The threat, and power ebbs and flows as, outside, the true extent of what’s going on becomes apparent. Darcy, the club owner, has been here before. He has a lot of experience with removing bodies and more with removing witnesses. The band are kept in a holding pattern as every line of support they have is quietly cut off, while Darcy constantly reassures them that nothing bad is happening. It’s a chilling, white knuckle sequence that almost functions as a one off play and at the heart of it is the interplay between Pat and Darcy, played with polite, even saddened restraint by Patrick Stewart.
Yeltsin is an actor who is both blessed and cursed with a baby face. He perpetually presents slightly younger than he is and his most successful work plays off that. That’s why his version of Chekov in Star Trek is so great and it’s also why his turn in Alpha Dog is so heartbreaking. He’s an actor who excels at playing young and vulnerable and that’s just what Pat is. Where Sam is pragmatic, Tiger spaced out and Reece violent, all of which are solid punkish qualities, Pat is too normal. He’s the group outsider, the Ain’t Right who Ain’t Right and his conversations with Darcy all start from that point of apparent weakness.
Darcy for his part is everyone’s genial grandparent. Stewart has been physically incapable of turning in bad work for decades and Green Room is no exception. He’s so plausible and so calm that you believe he wants the best for everyone, even as the victim remains dead, the police are lied to and he picks a group of his finest violent minions to kill them in the worst way possible. It’s a constantly restrained performance that pays off in the subtlest manner I’ve ever seen; a single, venomous racial epithet giving you a tiny glimpse of who Darcy is, not who he thinks he is.
The third act is where things get rough. People die. Lots of them. None of them heroically, none of them slowly and none of them in the way you might think. There are survivors but the characters that do get killed do so in ways that are brutal and horrifically mundane. Someone goes through a window they shouldn’t and gets cleaved and left to bleed out. Another gets their throat chewed out. A third victim falls not because they did something wrong but they did something right. Violence is as capricious as audience appreciation and just as fickle.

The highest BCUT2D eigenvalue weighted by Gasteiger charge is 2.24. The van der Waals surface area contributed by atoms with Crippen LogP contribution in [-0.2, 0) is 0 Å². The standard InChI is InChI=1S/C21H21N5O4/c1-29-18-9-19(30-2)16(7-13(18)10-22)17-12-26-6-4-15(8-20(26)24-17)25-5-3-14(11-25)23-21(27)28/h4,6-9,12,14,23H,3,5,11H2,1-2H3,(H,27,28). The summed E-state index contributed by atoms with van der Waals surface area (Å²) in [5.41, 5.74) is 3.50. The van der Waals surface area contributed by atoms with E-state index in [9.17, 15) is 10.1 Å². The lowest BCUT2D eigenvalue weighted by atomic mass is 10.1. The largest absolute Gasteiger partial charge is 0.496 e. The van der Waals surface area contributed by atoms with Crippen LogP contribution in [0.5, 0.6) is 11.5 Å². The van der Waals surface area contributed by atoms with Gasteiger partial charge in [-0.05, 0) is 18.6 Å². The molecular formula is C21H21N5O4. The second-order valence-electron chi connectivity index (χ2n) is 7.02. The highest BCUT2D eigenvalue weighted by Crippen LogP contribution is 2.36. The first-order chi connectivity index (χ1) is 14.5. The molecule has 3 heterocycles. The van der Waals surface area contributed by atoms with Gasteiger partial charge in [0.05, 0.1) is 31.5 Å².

The third act is both the cathartic release the movie needs and its weakest point at times. There’s backstory to the murder that gets slightly lost and a sneaking suspicion that Darcy is acting a little too carefully. The film provides a reason for the second in particular and sketches out enough of an explanation for the first for it to work. Nonetheless, Imogen Poots as Amber, the best friend of the victim, gets a little lost in the churn. That’s a particular shame as her blunt, wide-eyed determination and remarkable capacity for violence powers some off the film’s best scenes.
In the end though, these weaknesses are a part of the fabric and I’d argue intent of the movie. Punk is an untidy, energetic form especially when live and Green Room needs a little of that untidiness to feel authentic. And, make no mistake, it does. The tension is constant, the violence is horrific and unflinching and the film has a total lack of normal action movie clichés. Instead, Green Room is a movie that backs its characters into a corner and pushes them until they lash out, kicking and screaming. It’s cinema as mosh pit, backwoods noir with blood on its teeth and sharpie war paint on its face. It’s raucous, untidy, brutal and hilarious. So, for one night only, go see the Ain’t Rights. But trust me, make sure you know where the exits are… 9/10